Circadian Misalignment Augments Markers of Insulin Resistance and Inflammation, Independently of Sleep Loss

  1. Eve Van Cauter1
  1. 1Sleep Metabolism and Health Center, Department of Medicine, University of Chicago, Chicago, IL
  2. 2Neuropsychology and Functional Neuroimaging Research Unit at the Center for Research in Cognition and Neurosciences and the Université Libre de Bruxelles Neuroscience Institute, Université Libre de Bruxelles, Brussels, Belgium
  3. 3Department of Public Health and Caring Sciences, Clinical Nutrition and Metabolism, Uppsala University, Uppsala, Sweden
  1. Corresponding author: Rachel Leproult, rleproult{at}gmail.com.

Abstract

Shift workers, who are exposed to irregular sleep schedules resulting in sleep deprivation and misalignment of circadian rhythms, have an increased risk of diabetes relative to day workers. In healthy adults, sleep restriction without circadian misalignment promotes insulin resistance. To determine whether the misalignment of circadian rhythms that typically occurs in shift work involves intrinsic adverse metabolic effects independently of sleep loss, a parallel group design was used to study 26 healthy adults. Both interventions involved 3 inpatient days with 10-h bedtimes, followed by 8 inpatient days of sleep restriction to 5 h with fixed nocturnal bedtimes (circadian alignment) or with bedtimes delayed by 8.5 h on 4 of the 8 days (circadian misalignment). Daily total sleep time (SD) during the intervention was nearly identical in the aligned and misaligned conditions (4 h 48 min [5 min] vs. 4 h 45 min [6 min]). In both groups, insulin sensitivity (SI) significantly decreased after sleep restriction, without a compensatory increase in insulin secretion, and inflammation increased. In male participants exposed to circadian misalignment, the reduction in SI and the increase in inflammation both doubled compared with those who maintained regular nocturnal bedtimes. Circadian misalignment that occurs in shift work may increase diabetes risk and inflammation, independently of sleep loss.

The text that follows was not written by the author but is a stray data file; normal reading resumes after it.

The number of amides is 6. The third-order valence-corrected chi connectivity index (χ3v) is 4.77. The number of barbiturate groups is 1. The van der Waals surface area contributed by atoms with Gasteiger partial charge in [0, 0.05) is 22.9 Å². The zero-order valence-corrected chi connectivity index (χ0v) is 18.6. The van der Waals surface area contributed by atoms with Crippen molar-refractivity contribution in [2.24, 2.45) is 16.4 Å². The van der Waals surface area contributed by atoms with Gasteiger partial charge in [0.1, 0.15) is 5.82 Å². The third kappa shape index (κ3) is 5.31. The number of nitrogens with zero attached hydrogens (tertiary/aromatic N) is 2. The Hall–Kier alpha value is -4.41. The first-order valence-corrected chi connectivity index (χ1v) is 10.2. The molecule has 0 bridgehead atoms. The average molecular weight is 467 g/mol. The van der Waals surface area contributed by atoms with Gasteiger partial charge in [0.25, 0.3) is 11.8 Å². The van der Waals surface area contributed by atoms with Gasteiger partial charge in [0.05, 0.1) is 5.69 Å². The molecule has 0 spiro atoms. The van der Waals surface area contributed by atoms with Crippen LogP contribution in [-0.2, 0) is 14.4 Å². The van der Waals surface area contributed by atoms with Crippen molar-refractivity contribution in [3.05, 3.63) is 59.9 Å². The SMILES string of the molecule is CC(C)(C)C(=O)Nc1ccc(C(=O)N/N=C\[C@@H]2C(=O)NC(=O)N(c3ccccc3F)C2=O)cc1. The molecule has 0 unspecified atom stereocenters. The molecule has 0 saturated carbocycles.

Footnotes

  • Received October 8, 2013.
  • Accepted January 6, 2014.

Readers may use this article as long as the work is properly cited, the use is educational and not for profit, and the work is not altered. See http://creativecommons.org/licenses/by-nc-nd/3.0/ for details.

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  1. Diabetes vol. 63 no. 6 1860-1869
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